Update: The students from Laura Bovilsky and Brian McWhorter’s Performing Arts camp will be putting on their show today at 2PM in the Daugherty Dance Theater (in the Gerlinger Annex). No tickets required.
KLCC has a report on this year’s program, highlighting the World Cultures camp. SAIL is focused on high school students who “should go to college, but are not now on the college track”. They can come back every summer for another week-long day camp, and for those that do about 75% go on to college. This is a high rate, given their demographics. There’s more about SAIL here. This year’s schedule is/was:
FREE Summer College Programs
JULY 16 – 20: Biology, Business, Economics, Education, English/Journalism, German/Scandinavian, Product Design, Psychology,
JULY 23 – 27: Physics/Physiology, Geography, Performing Arts, Environmental Studies, Chemistry, Product Design, Speech & Persuasion, World Cultures, World Languages & Literature.
AUGUST 20 – 24: Orchestra
SAIL started 12 years ago with an Economics camp and 13 students. This year there were 18 camps and about 450 students. We also have a mentoring program where we send UO undergrads out to work with HS students in study halls and so on. Next year we plan to gradually start expanding statewide, with students from farther away staying in the dorms. All the camps are free – thanks to some very generous gifts, hundreds of UO faculty volunteers, and very helpful UO staff and administrators.
I ran the Economics camp, with the help of about 10 faculty and 2 excellent UO student assistants, trained by Director Lara Fernandez. We had 17 students from grades 9-11, I covered the basics of supply and demand, including monopoly. It takes me several lectures to cover monopoly in a regular undergraduate intro class. These students had the basics down pretty well after 20 minutes and were already asking questions about price discrimination. Sorry, I told them, but you’ll have to come to college to learn that. Other Econ faculty covered basic macro, income inequality, the returns to education, risk aversion, international trade, urban economics and rents, and an intro to game theory, focusing on the prisoner’s dilemma and a proof of why 1/3, 1/3, 1/3 is the unique mixed strategy equilibria for rock-paper-scissors. President Schill and Provost Banavar helped out by running english and dutch auctions for books in the Johnson Hall lobby. Phil Knight’s Shoe Dog did pretty well. We also had tours of the Art Museum and the EMU, talks about college admissions and financial aid, and lunches at Carson.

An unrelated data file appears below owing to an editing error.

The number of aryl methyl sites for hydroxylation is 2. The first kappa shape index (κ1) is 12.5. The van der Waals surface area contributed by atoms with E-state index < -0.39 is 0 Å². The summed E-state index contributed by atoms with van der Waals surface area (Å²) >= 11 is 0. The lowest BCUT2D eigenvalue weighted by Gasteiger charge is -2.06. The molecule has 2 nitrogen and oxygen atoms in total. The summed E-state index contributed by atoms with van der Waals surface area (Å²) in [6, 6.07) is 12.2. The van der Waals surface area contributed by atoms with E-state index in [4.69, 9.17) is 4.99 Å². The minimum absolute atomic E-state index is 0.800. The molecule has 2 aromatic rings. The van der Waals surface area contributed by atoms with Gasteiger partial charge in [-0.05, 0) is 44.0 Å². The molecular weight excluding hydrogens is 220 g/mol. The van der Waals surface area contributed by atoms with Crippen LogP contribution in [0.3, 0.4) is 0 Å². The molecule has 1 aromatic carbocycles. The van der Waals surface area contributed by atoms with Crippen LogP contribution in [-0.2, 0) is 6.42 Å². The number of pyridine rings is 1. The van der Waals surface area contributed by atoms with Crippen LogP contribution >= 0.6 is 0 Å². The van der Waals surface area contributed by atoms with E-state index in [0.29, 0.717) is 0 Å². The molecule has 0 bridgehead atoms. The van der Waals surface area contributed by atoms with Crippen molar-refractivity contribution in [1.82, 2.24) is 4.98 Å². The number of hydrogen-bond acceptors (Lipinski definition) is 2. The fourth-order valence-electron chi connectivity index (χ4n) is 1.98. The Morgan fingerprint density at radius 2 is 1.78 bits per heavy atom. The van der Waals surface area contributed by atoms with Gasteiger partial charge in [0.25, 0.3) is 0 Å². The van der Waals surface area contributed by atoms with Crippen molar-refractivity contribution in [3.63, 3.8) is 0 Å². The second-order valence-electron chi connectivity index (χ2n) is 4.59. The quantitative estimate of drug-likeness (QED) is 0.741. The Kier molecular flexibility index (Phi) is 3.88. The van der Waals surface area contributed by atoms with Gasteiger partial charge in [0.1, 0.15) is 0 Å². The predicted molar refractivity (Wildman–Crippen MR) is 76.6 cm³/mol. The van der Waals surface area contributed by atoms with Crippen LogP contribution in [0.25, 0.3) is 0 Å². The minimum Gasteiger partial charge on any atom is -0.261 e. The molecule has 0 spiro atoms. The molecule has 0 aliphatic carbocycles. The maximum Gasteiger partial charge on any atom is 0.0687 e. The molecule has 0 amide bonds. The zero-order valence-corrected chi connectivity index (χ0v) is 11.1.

The first day of camp I asked the students how many had been to the UO campus before Only about half had. I don’t think any of them had ever met a professor. Based on past years I expect only a few had a parent with an undergraduate degree. By Friday, they’d spent a week with professors and undergraduates, had met the university president, and were walking around campus as if they owned the place. So while I do think they learned a little economics, I know for sure they are no longer intimidated by the idea of being a college student.